Taking a test drive is one of the most exciting things about buying a car. But most drivers will agree that waiting months for a new model to arrive in showrooms, and having to go from one car dealer to another, invariably giving up their Saturday or Sunday in the process, is a chore they could do without.
That could soon become a thing of the past. New technology is bringing the car to the customer. Without even leaving home, it is now possible to conduct a test drive from the comfort of a favourite armchair – thanks to advances in virtual reality.
Car makers including Audi, Ford, Mazda, Peugeot and Volvo are experimenting with virtual reality as they look for new ways to entice car buyers. Here’s why it could play a part when you buy your next car.
Can I still crunch gears and squeal tyres?
Virtual reality (VR) isn’t quite ready to replace the hands-on test drive – yet. Currently, it’s about giving drivers an immersive tour of a new car in the months, or sometimes years, before it arrives in showrooms.
That’s because there’s often a lull between a car maker revealing its latest model – at one of the world’s leading motor shows, for example – and it reaching British showrooms.
VR uses a combination of a headset, and sometimes a smartphone, and specially produced films to give users a close-up tour of a car without them needing to be with it.
Why the sudden need for virtual reality?
As the old saying goes, if you snooze you lose. And because fewer drivers remain loyal to one brand, car makers need to do everything they can to catch consumers’ attention – before they have a physical product they can let drivers sample.
“With the internet, consumers face an abundance of choice – impacting their attitudes toward commitment,” says Sheryl Connelly, who predicts future trends for Ford. Connelly explains that products and services are adapting to accommodate a ‘sampling society’ that prioritises trying over buying.
Where can I take a virtual reality test drive?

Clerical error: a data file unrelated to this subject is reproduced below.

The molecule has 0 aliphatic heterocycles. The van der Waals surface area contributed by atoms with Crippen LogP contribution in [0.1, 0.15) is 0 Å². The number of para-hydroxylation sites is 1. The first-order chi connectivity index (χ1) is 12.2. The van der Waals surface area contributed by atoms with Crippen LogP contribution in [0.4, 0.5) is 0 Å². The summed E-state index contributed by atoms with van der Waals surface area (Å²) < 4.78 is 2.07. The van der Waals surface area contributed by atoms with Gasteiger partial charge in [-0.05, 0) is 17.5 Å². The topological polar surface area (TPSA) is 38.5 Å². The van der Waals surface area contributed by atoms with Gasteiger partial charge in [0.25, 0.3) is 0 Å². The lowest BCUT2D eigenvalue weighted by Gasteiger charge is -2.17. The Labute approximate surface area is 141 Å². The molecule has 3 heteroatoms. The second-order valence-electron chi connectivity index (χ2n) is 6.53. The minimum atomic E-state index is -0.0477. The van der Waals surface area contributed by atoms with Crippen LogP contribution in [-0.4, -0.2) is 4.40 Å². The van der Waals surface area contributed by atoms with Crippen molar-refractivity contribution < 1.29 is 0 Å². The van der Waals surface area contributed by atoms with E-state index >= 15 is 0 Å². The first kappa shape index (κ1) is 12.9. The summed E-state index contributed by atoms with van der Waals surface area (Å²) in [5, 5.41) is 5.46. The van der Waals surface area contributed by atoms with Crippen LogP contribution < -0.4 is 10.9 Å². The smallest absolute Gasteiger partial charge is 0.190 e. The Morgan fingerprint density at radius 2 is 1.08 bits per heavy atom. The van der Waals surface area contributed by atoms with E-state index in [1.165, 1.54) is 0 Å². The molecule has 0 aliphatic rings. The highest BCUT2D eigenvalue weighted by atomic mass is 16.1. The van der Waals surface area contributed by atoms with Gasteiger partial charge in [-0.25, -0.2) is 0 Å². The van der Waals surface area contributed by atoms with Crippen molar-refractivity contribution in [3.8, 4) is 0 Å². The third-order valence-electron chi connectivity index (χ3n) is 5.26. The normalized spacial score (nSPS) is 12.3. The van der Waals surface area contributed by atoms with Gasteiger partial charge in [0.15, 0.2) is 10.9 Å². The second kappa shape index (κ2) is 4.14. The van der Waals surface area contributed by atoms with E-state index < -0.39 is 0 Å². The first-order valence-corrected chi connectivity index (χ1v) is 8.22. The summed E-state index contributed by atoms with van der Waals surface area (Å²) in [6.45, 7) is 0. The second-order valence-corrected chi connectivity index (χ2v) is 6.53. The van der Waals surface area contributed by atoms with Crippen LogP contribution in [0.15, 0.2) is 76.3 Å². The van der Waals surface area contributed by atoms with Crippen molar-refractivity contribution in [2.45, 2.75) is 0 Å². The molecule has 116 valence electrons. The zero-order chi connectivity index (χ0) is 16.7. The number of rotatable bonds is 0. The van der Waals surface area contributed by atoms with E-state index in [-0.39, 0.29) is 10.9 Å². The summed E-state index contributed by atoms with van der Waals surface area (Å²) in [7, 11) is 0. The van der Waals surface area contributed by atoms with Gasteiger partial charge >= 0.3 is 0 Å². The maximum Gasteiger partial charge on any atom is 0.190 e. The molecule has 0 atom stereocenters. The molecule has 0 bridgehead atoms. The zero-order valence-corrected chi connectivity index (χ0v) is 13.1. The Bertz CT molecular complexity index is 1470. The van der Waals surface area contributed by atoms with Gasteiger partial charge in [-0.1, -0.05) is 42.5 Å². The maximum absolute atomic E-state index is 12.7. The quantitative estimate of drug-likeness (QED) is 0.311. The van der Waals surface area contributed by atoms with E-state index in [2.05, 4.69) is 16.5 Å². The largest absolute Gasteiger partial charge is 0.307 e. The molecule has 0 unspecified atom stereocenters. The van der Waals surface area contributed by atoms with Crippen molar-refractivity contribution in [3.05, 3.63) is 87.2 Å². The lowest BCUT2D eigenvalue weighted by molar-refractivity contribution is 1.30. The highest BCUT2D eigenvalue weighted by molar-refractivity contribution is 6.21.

To experience a virtual reality test drive, go shopping for the day. Mazda is taking its new CX-5, which is a family SUV that competes with the Audi Q3 and Nissan Qashqai, on a tour of the UK’s biggest shopping centres.
During August and early September, it will visit the Bullring in Birmingham, before moving on to the Trafford Centre in Manchester, Bluewater in Kent and Braehead in Glasgow.
Using special VR goggles, drivers sit in the new CX-5 and get to experience a thrilling drive around a high-speed test track. Ultimately, the company hopes this will encourage more drivers to test drive the real thing.
Kim Crawford, Mazda UK’s marketing communications manager, said the immersive experience creates a sense of oneness with the car. “We hope this will bring prospective customers much closer to the vehicle itself, allowing them to appreciate the quality of both the interior and exterior of the car.”
What about testing a car from my armchair?
It’s true, you can. Take Volvo as an example. The company needed to share its new XC90 luxury SUV with people before any were built and shipped to showrooms.
So it turned to Google Cardboard, a simple flatpack kit that lets smartphones be used as VR headsets.
After a sophisticated film shoot, involving eight cameras with a combined value of nearly £1 million rigged inside a new XC90, it produced three films. These took drivers on a trip through fields, along mountain roads and then on a night drive with a star-filled sky. During the film it’s possible to look around the interior and out of any of the car’s windows – including the panoramic glass roof. The company now updates its Volvo Reality app for other new models.
How else is virtual reality used in car sales?
Jaguar Land Rover (JLR) believes VR has a part to play when customers decide how to specify their next new car. So it has rolled out VR to 1500 car dealerships in 85 countries.
Using special headsets, customers can explore a vehicle in 360 degrees, from the outside and inside. It means that even before a physical car is in the showroom, they can see which paint colour they prefer, look at different trims or wheel sizes, switch the type of trim on the dashboard or even get to see how the latest dual-screen infotainment system works.
Andy Goss, group sales operations director for JLR, said “The VR Experience will help retailers to break the ice with customers and inject even more fun into the process of buying our vehicles.”
Meanwhile, Seat, which is owned by Volkswagen, is using VR tech to give drivers a tour of its new model. Using VR Gear headsets with Samsung S7 smartphones, it’s able to explain the car’s features and controls, and also ensure buyers are aware of essential maintenance tasks, such as checking the engine oil.
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